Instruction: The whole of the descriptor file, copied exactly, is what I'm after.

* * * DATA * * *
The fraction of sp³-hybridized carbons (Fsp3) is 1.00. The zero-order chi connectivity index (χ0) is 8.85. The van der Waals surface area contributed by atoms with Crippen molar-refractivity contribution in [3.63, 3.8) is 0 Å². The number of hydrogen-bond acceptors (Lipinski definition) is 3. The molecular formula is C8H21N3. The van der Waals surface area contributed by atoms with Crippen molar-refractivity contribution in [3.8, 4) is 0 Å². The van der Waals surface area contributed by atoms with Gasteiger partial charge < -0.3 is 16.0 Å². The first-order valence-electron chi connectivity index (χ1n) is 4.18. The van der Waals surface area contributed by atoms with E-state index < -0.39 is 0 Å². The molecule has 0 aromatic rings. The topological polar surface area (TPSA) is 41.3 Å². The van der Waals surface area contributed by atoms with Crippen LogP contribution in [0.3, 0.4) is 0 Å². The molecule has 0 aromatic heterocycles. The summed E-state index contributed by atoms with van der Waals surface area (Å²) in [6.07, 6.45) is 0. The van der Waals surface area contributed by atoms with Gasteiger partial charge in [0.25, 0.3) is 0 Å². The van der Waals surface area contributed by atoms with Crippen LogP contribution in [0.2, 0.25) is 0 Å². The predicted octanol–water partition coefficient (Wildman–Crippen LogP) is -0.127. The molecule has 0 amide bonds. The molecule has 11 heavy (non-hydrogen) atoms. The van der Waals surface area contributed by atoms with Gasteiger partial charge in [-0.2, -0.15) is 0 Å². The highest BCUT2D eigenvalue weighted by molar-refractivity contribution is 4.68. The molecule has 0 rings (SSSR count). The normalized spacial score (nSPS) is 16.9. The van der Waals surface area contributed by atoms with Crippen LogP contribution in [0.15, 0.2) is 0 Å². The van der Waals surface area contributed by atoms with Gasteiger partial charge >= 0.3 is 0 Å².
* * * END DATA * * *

The fraction of sp³-hybridized carbons (Fsp3) is 1.00. The zero-order chi connectivity index (χ0) is 8.85. The van der Waals surface area contributed by atoms with Crippen molar-refractivity contribution in [3.63, 3.8) is 0 Å². The number of hydrogen-bond acceptors (Lipinski definition) is 3. The molecular formula is C8H21N3. The van der Waals surface area contributed by atoms with Crippen molar-refractivity contribution in [3.8, 4) is 0 Å². The van der Waals surface area contributed by atoms with Gasteiger partial charge < -0.3 is 16.0 Å². The first-order valence-electron chi connectivity index (χ1n) is 4.18. The van der Waals surface area contributed by atoms with E-state index < -0.39 is 0 Å². The molecule has 0 aromatic rings. The topological polar surface area (TPSA) is 41.3 Å². The van der Waals surface area contributed by atoms with Crippen LogP contribution in [0.3, 0.4) is 0 Å². The molecule has 0 aromatic heterocycles. The summed E-state index contributed by atoms with van der Waals surface area (Å²) in [6.07, 6.45) is 0. The van der Waals surface area contributed by atoms with Gasteiger partial charge in [0.25, 0.3) is 0 Å². The van der Waals surface area contributed by atoms with Crippen LogP contribution in [0.2, 0.25) is 0 Å². The predicted octanol–water partition coefficient (Wildman–Crippen LogP) is -0.127. The molecule has 0 amide bonds. The molecule has 11 heavy (non-hydrogen) atoms. The van der Waals surface area contributed by atoms with Gasteiger partial charge in [-0.2, -0.15) is 0 Å². The highest BCUT2D eigenvalue weighted by molar-refractivity contribution is 4.68. The molecule has 0 rings (SSSR count). The normalized spacial score (nSPS) is 16.9. The van der Waals surface area contributed by atoms with Crippen LogP contribution in [0.15, 0.2) is 0 Å². The van der Waals surface area contributed by atoms with Gasteiger partial charge >= 0.3 is 0 Å².